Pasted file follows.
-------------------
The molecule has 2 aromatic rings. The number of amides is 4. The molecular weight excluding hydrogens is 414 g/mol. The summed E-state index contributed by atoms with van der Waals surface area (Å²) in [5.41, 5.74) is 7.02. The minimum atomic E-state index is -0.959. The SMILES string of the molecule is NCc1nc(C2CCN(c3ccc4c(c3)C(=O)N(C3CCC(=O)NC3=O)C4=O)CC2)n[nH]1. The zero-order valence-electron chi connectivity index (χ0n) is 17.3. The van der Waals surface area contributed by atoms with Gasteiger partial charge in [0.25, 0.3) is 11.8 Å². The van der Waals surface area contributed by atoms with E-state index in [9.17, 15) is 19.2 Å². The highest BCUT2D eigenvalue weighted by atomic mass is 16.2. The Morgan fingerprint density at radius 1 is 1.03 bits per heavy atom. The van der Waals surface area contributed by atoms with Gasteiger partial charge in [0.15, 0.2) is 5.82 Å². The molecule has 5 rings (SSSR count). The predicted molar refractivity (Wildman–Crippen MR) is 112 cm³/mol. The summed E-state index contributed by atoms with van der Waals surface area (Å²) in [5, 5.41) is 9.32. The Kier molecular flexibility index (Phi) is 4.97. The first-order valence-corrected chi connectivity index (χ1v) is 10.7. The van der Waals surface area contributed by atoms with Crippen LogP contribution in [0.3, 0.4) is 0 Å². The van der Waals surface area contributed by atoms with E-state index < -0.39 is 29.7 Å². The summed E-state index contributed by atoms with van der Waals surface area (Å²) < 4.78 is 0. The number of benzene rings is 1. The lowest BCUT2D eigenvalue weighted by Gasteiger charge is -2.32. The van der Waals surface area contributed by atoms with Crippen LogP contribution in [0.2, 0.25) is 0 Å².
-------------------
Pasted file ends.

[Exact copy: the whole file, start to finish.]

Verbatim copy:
The molecule has 2 aromatic rings. The number of amides is 4. The molecular weight excluding hydrogens is 414 g/mol. The summed E-state index contributed by atoms with van der Waals surface area (Å²) in [5.41, 5.74) is 7.02. The minimum atomic E-state index is -0.959. The SMILES string of the molecule is NCc1nc(C2CCN(c3ccc4c(c3)C(=O)N(C3CCC(=O)NC3=O)C4=O)CC2)n[nH]1. The zero-order valence-electron chi connectivity index (χ0n) is 17.3. The van der Waals surface area contributed by atoms with Gasteiger partial charge in [0.25, 0.3) is 11.8 Å². The van der Waals surface area contributed by atoms with E-state index in [9.17, 15) is 19.2 Å². The highest BCUT2D eigenvalue weighted by atomic mass is 16.2. The Morgan fingerprint density at radius 1 is 1.03 bits per heavy atom. The van der Waals surface area contributed by atoms with Gasteiger partial charge in [0.15, 0.2) is 5.82 Å². The molecule has 5 rings (SSSR count). The predicted molar refractivity (Wildman–Crippen MR) is 112 cm³/mol. The summed E-state index contributed by atoms with van der Waals surface area (Å²) in [5, 5.41) is 9.32. The Kier molecular flexibility index (Phi) is 4.97. The first-order valence-corrected chi connectivity index (χ1v) is 10.7. The van der Waals surface area contributed by atoms with Crippen LogP contribution in [0.3, 0.4) is 0 Å². The van der Waals surface area contributed by atoms with E-state index < -0.39 is 29.7 Å². The summed E-state index contributed by atoms with van der Waals surface area (Å²) < 4.78 is 0. The number of benzene rings is 1. The lowest BCUT2D eigenvalue weighted by Gasteiger charge is -2.32. The van der Waals surface area contributed by atoms with Crippen LogP contribution in [0.2, 0.25) is 0 Å².